Can impact be measured in five questions?

Can impact be measured in five questions?

News (International, UK)

A lighter approach to reporting impact, that uses a framework of five questions, aims to provide funders with “a succinct and consistent resource that clarifies what non-profits want to achieve and what they have already accomplished”.

‘Charting impact’ has been in development in the US since 2009, with nearly 200 non-profit and philanthropic leaders participating and testing the system that “encourages strategic thinking about how a non-profit or foundation will achieve its intended impact, and helps it share concise information about its plans and progress with key stakeholders and the public”.

BBB Wise Giving Alliance, GuideStar USA and Independent Sector developed Charting Impact as a common presentation that allows staff, boards, stakeholders, donors, volunteers, and others to work with and learn from each other.

With much discussion and work around impact measurement and an increasing demand for it from donors, the Charting Impact system is exciting interest as it aims to allow for proportional, less costly and less onerous reporting than many other approaches that have been created. It also facilitates cross-sector reporting that allows for comparison.

The report is based on answers to the following five questions:

  1. What is your organization aiming to accomplish?
  2. What are your strategies for making this happen?
  3. What are your organization’s capabilities for doing this?
  4. How will your organization know if you are making progress?
  5. What have and haven’t you accomplished so far?

Helping validate this self-reported data are three reviews. Once an organisation has used the online interface to complete its report, its responses will produce a document with a unique URL that will be shared on the Charting Impact website, on the GuideStar profile, on the reports of charities participating in BBB Wise Giving Alliance evaluations, and – in the future – with other websites and information sources about non-profits.  Participants will receive guidance about promoting their Charting Impact Report, along with other benefits, once they publish their report.

Guidestar CEO Bob Ottenhoff explained its benefits in a recent blog post: “Charting Impact isn’t just another good way to share an organisation’s impact, but is rather a new, common format that all organisations can use, regardless of type, size, or mission. Charting Impact allows the sharing of assessment information in a concise, standardised way, which ultimately enables new collaborations and resources to be directed to effective organisations.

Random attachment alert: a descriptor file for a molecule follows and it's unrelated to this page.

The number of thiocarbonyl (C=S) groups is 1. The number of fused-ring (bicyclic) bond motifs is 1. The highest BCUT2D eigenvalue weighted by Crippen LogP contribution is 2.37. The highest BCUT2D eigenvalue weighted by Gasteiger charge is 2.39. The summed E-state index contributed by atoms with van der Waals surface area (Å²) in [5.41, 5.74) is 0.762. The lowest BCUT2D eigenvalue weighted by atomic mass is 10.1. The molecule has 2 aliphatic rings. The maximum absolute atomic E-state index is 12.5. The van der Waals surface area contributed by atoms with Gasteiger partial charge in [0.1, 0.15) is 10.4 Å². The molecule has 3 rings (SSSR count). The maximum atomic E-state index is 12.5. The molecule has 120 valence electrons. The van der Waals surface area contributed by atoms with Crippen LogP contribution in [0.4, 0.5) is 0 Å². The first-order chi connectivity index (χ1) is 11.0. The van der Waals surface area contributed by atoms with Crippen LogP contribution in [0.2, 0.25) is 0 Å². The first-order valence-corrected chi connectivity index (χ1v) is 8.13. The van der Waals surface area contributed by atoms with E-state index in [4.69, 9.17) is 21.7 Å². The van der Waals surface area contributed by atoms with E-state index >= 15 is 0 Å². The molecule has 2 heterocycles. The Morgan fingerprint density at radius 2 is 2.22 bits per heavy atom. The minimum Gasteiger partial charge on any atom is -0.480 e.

Tris Lumley, head of strategy at  think tank and consultancy New Philanthropy Capital (NPC), which has championed impact measurement in the UK, says Charting Impact is “a great initiative”.

The questions are high level enough that they are equally usable and accessible for all sized organisations.”

Lumley says NPC is working with the UK sector on a similar framework that can be used by all size charities and foundations to report their impact in a proportional way.

It won’t tell you what to measure or how to measure it. But it will help funders navigate the information available to them much more quickly, help charities to focus on what to report in their annual reports and trustee boards to track their own impact against their objectives in their quarterly reporting.”

David Carrington, an independent consultant who has advised many organisations on impact measurement and other issues is also positive about Charting Impact: “I think settling on five key questions is an admirable approach and a useful challenge – if combined with access to the ideas and materials on the Foundation Centre’s resource ‘Tools and Resources for Assessing Social Impact’ (TRASI):  plus some home grown resources like those of the Charities Evaluation Service – then I reckon there is not much more need for angst on all this. There now exists some useful and user-friendly methodology which is about how good service managers can learn from their own experience and apply it to continuously improve what they do. That seems to me to be a far better situation than one when funders keep demanding reporting systems that suit them but may not add much value to the work they are supporting.”

There has been much discussion around Charting Impact at the Tactical Philanthropy website, founded by Sean Stannard Stockton.

He says given that the projects backers — GuideStar, BBB Wise Giving and Independent Sector — have such reach in the non-profit sector it is feasible that Charting Impact reports could become standard and available on most all non-profit websites for organisations included in the GuideStar database.

Encouragingly, unlike so many external review processes that only add to the burden of tasks that non-profits must accomplish, the Charting Impact report should be relatively simple for effective organisations to complete. Any organisation that finds it difficult to complete will find it a highly useful process to go through in their journey towards becoming more effective.

Most importantly, I think the Charting Impact report helps undermine the fantasy that someday we’ll have a simple, quantitative rating system that will answer the effectiveness question. While the report is only a starting point in a donor’s mission to discover which non-profits are effective, it does start the journey off in the right direction by asking the most important questions in a standard format while allowing them to be answered in a free form format that recognizes the vast differences between different issue areas and levels of organisational development.”

Stockton, who has also been working on a similar system, says the key point is not what is reported but how it is reported.

To find out more visit the Charting Impact website.

  • Impact measurement
  • International
  • UK